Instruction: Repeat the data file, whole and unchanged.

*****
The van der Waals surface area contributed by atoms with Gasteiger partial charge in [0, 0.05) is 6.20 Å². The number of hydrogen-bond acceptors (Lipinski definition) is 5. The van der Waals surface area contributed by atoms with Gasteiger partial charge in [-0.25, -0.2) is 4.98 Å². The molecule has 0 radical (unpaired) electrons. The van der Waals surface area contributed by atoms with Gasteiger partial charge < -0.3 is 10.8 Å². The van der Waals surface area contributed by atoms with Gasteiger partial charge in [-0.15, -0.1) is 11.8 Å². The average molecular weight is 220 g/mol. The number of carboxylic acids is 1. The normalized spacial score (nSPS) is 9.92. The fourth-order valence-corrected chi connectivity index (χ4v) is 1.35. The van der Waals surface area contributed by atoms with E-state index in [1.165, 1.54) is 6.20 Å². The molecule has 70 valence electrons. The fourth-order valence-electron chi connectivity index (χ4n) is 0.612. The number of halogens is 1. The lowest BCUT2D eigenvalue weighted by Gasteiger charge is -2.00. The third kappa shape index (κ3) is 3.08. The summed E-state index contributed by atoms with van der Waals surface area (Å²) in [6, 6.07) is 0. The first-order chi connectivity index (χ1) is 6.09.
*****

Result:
The van der Waals surface area contributed by atoms with Gasteiger partial charge in [0, 0.05) is 6.20 Å². The number of hydrogen-bond acceptors (Lipinski definition) is 5. The van der Waals surface area contributed by atoms with Gasteiger partial charge in [-0.25, -0.2) is 4.98 Å². The molecule has 0 radical (unpaired) electrons. The van der Waals surface area contributed by atoms with Gasteiger partial charge < -0.3 is 10.8 Å². The van der Waals surface area contributed by atoms with Gasteiger partial charge in [-0.15, -0.1) is 11.8 Å². The average molecular weight is 220 g/mol. The number of carboxylic acids is 1. The normalized spacial score (nSPS) is 9.92. The fourth-order valence-corrected chi connectivity index (χ4v) is 1.35. The van der Waals surface area contributed by atoms with E-state index in [1.165, 1.54) is 6.20 Å². The molecule has 70 valence electrons. The fourth-order valence-electron chi connectivity index (χ4n) is 0.612. The number of halogens is 1. The lowest BCUT2D eigenvalue weighted by Gasteiger charge is -2.00. The third kappa shape index (κ3) is 3.08. The summed E-state index contributed by atoms with van der Waals surface area (Å²) in [6, 6.07) is 0. The first-order chi connectivity index (χ1) is 6.09.